I think psychological mechanism will come into play, when a collective like this will have to decide on goods as a collective. What if a couple of the homes don’t want to share their data and the rest do? Are they then the free-riders? Will they be out-grouped? Are there psychologists involved guiding people through these processes?
Who Owns the Outcomes of the Project?
According to my information, the residents themselves will be the owners of their data. But, that’s not exactly in line with the GDPR-view on ownership of the data. As an ethicist I would say, indeed, they are the owners. But when data is shared, its copied and the copy is then owned by the third party.
And then, on a meta-level: this project will have certain outcomes. Who owns those insights?
Is it Possible to give up Fundamental Human Rights?
Privacy is a human right. And this project asks permission of the residents to share their intimate data with neighbours, services and let services combine data-sets.
One could say: Yes, but with permission, that is according to the law. Just look at the GDPR!
And this is a flaw, maybe, or at least something that in my opinion needs to be discussed. The problem with privacy is, just as with climate disaster (Kenis and Lievens, De mythe van de Groene Economie, 2012), that the focus is on people as consumers and not so much as citizens. As a consumer you can share and reveal information about yourself when using a service. But,… one could question if that’s desirable as a citizen. And residents in one of the 100 Homes will be living there both as consumers and as citizens. Their fundamental human rights and privacy as value to all needs to be protected, not by addressing them as potential consumers of services. But only as citizens.
Who Owns the Public Space?
Brainport SmartDistrict is part of a city. And the people living in The 100 Homes Project or in the other homes in the Smart District (with ‘only’ public sensors) are willing to share their data and the data of their public domain. But, the question is more philosophical: Who owns the public space? In this project it is repeatedly said that the residents choose to live there and are aware of what they are about to do. But, those residents have friends and family, who will be crossing that public space in order to see their loved ones. What about their autonomy? And the autonomy of others passing this district?
In a reaction to these questions UNSense says this was part of their feasibility study and that the data processing activities will be, as much as possible, be tied to the residents and third persons will be excluded. They said they will be making use of immediate anonymization of third parties. I couldn’t check this in the feasibility report, because it was not in my censored version. The ‘as much as possible’ promises no full protection of the visitor. And, as I understood, it’s still debated if real anonymization exists.
The public space in this project will be technically colonised by the BSD Foundation. The City of Helmond really should make sure that all their citizens and the ones passing or visiting the neighbourhood could walk around freely and I am glad that they told me they take this task seriously. But my worry is: how can The City of Helmond make sure the public space stays public with at the same time being part of the BSD Foundation?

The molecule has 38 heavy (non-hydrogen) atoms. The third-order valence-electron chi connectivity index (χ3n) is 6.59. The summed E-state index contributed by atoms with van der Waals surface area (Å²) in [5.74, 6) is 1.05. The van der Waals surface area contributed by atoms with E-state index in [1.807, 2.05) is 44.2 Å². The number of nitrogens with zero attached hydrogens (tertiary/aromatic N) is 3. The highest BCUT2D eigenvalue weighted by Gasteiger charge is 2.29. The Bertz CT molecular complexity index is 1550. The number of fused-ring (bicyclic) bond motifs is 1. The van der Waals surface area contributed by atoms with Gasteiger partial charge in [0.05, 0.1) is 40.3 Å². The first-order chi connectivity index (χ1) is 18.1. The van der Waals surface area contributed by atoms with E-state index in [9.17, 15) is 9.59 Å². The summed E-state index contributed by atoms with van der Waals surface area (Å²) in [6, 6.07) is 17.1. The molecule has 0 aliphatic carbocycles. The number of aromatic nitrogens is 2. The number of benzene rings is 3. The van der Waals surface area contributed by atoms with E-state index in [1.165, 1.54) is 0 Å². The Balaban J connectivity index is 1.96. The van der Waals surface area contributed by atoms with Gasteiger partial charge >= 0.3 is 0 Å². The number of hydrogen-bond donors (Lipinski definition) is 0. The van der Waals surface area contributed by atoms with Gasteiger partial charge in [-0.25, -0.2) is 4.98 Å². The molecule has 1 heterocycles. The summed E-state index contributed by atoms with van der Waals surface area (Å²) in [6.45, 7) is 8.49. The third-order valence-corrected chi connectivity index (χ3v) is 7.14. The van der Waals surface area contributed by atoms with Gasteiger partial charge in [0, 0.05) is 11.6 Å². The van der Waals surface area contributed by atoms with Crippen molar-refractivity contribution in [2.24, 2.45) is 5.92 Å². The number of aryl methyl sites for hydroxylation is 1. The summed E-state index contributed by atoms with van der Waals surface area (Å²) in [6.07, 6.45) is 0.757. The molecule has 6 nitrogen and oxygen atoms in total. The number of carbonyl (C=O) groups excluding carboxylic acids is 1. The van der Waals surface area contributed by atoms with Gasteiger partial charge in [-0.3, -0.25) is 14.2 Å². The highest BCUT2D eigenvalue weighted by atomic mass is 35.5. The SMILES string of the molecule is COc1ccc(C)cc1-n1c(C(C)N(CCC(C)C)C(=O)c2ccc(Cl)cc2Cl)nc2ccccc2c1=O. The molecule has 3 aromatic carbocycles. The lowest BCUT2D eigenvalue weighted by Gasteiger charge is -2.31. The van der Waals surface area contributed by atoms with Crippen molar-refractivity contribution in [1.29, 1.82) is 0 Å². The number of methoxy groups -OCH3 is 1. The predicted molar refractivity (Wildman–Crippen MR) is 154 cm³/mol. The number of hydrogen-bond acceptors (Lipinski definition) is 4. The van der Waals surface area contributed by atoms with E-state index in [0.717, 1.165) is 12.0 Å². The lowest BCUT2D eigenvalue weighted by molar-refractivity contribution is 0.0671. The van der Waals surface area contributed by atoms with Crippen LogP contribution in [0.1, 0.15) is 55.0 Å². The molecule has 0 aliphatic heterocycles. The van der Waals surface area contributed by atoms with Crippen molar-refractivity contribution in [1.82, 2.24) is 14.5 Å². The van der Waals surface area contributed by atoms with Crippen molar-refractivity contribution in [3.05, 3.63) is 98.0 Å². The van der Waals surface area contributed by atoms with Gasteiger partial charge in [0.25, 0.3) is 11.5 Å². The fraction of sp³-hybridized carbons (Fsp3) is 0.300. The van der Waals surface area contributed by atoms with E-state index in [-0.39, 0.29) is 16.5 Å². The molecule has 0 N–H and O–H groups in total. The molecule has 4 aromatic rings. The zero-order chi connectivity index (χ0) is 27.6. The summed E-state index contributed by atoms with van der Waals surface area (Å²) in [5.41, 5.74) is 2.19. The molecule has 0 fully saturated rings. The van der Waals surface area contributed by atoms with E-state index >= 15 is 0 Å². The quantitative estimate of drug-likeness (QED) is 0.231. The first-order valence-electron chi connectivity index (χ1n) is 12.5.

Are the Residents really able to make a Conscious Choice to live in a Living Lab?
Almost 2,5 million people in the Netherlands older than 16 years are having trouble with reading.
A part of the inhabitants of the Netherlands are ‘wilsonbekwaam’ (incompetent of making certain autonomous, such as legal or medical, choices) due to their age (children) or as a result of certain diseases (e.g. Alzheimer) or disabilities.
In conversations that I had it was repeatedly mentioned the a cross section of the society will be living in the 100 Homes. I think only people interested in data and with an infallible believe in data and technology will choose to live there. And then, there is a chance illiterate people want to be living in this project. How can they make an informed choice?
Are children protected? It’s also their behaviour that’s being monitored. And following the habit to just put children’s pictures on Facebook and let them use TikTok, can and should we trust the protection of their rights, integrity and future to their parents?
UNSense says that children’s rights are mentioned in the feasibility study and that the Ethical Board will be consulted when project decisions are made that affect the children living there. I couldn’t check this, because it was not in my version of the report. I would strongly advice to learn from the strict conditions under which medical and scientific research is done on children, and even consider not to involve children at all.
And last, freedom of choice: housing shortage is a problem in the Netherlands, especially near big cities (such as Eindhoven, where Helmond is situated). This new neighbourhood brings 1500 extra houses to the people who are in need.
The 100 Homes Project: Is it desired?
Lot’s of ethical questions arise with The 100 Homes Project. And for now, I am not sure whether they are and will be addressed properly. The first question remains as the most important one and should be asked constantly within this project: is this desired? And if so, under what circumstances.
In the conversations I’ve had with UNSense and reading the feasibility report I constantly had the idea that they’re trying to convince me and others they’re doing the right thing. To me, really taking ethics seriously would mean here (1) not trying to push the limits even though ‘it might be according to the law’; (2) embracing criticism and public outrage; (3) a reflective attitude: constantly reflecting on your concepts and ideas, and last but not least (4) at all times be willing to drop the whole idea and not be led by ones own interests.
Ethics is a careful investigation and an ongoing process. Let’s not be too hasty.
I want to thank to the people who took the time to talk to me: Henri de Bekker of the City of Helmond, Machteld Kors of UNSense and Hans Bouwknegt, data consultant to UNSense.
The two directors of the BrainPort SmartDistrict Foundation didn’t respond to my request to talk to them.